Advice for Newly Diagnosed Multiple Myeloma Patients

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Topics include: Living Well and Patient Stories

Jack Aiello, with Patient Power, interviews Joan, Greg, Frank and Sherry who are recently diagnosed multiple myeloma patients. They discuss how to advocate for yourself, how myeloma has changed them and what advice they would give to a newly diagnosed patient.

Produced by Patient Power. We thank Abbvie, Takeda and Amgen for their support.

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Transcript

Please remember the opinions expressed on Patient Power are not necessarily the views of our sponsors, contributors, partners or Patient Power. Our discussions are not a substitute for seeking medical advice or care from your own doctor. That’s how you’ll get care that’s most appropriate for you. 

Jack Aiello:

Hi.  My name is Jack Aiello.  I would like to welcome you to this program sponsored by Patient Empowerment Network through educational grants from AbbVie, Amgen and Takeda Oncology.  And I also want to make you aware that this conversation is certainly not a substitute for medical advice.  You need to consult with your doctor to get the care that's right for you. 

And I'll quickly introduce myself, but I'm a long?term myeloma patient, and we wanted to talk to some more recently diagnosed patients.  For myself, I was diagnosed 22 years ago with myeloma.  I've of several transplants, a couple of autologous transplants using your own stem cells as well as an allogeneic transplant using my sister’s stem cells.  So I've been in the myeloma field, if you will, for a long time, and I know how important it is for patients to advocate for themselves, so that's really what this discussion is going to cover.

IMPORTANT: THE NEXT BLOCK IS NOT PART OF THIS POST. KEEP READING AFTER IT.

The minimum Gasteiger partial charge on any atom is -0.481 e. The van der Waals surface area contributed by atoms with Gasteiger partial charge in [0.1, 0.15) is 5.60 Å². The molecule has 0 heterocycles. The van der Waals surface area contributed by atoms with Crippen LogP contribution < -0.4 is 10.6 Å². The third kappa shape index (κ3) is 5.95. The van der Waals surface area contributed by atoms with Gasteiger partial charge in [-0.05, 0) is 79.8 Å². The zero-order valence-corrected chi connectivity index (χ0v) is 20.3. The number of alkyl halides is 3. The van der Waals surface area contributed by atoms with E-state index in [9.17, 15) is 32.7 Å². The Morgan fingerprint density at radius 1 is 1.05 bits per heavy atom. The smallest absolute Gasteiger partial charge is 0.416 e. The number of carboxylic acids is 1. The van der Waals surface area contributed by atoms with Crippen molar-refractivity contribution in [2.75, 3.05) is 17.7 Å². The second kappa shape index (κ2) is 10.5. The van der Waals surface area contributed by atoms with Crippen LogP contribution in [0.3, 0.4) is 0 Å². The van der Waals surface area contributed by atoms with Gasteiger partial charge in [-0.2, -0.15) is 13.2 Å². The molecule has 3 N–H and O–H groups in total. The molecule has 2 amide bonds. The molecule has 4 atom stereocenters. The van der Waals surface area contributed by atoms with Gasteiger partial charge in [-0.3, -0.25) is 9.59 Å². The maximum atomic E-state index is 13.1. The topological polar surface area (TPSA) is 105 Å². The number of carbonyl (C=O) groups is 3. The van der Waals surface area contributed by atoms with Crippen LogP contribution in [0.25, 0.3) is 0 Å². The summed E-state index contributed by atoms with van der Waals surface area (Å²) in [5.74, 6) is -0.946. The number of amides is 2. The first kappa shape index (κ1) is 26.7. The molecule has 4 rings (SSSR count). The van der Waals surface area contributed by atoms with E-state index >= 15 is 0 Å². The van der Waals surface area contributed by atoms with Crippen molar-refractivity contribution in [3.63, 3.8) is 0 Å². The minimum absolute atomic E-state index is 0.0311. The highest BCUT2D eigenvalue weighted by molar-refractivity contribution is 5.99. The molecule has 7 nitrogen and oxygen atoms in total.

So on the screen in front of me I have several patients.  I have Joan, so we'll start with Joan.  Maybe you could just say a bit about yourself, where you are in the myeloma world, and we'll stop there. 

Joan:

I was diagnosed with multiple myeloma in August of 2014, had a stem cell transplant in January of 2015, and thankfully have been in complete stringent remission since that time. 

Jack Aiello:

Good.  Greg, what about yourself? 

Greg:

I was diagnosed with smoldering myeloma in December of 2013, and then it progressed to full myeloma in April of this year, so 2016.  I went through seven cycles of chemo, and then I just completed my stem cell transplant.  I think I'm day 42 after my transplant right now.  So that's where I am and waiting to hear the results to see what kind of remission I get out of it. 

Jack Aiello:

Good.  Frank, how about a short background on your myeloma history? 

Frank:

I was diagnosed in December 2014.  I was put on a cure with lenalidomide (Revlimid) for a certain period.  After that I had to make a decision to either go for a transplant or go into a maintenance cure, that was the reason I went to the Mayo Clinic.  I got to there, and they recommended strongly due to my age to go for the maintenance cure, which I have done.  And since then I have basically been in the maintenance cure.  I came out of remission on the Revlimid and that's when I moved over in April of this year to carfilzomib (Kyprolis), so I've been on Kyprolis since April. 

Jack Aiello:

And for those that aren't familiar, Kyprolis is the same thing as carfilzomib.  And, Sherry, tell us about yourself. 

Sherry: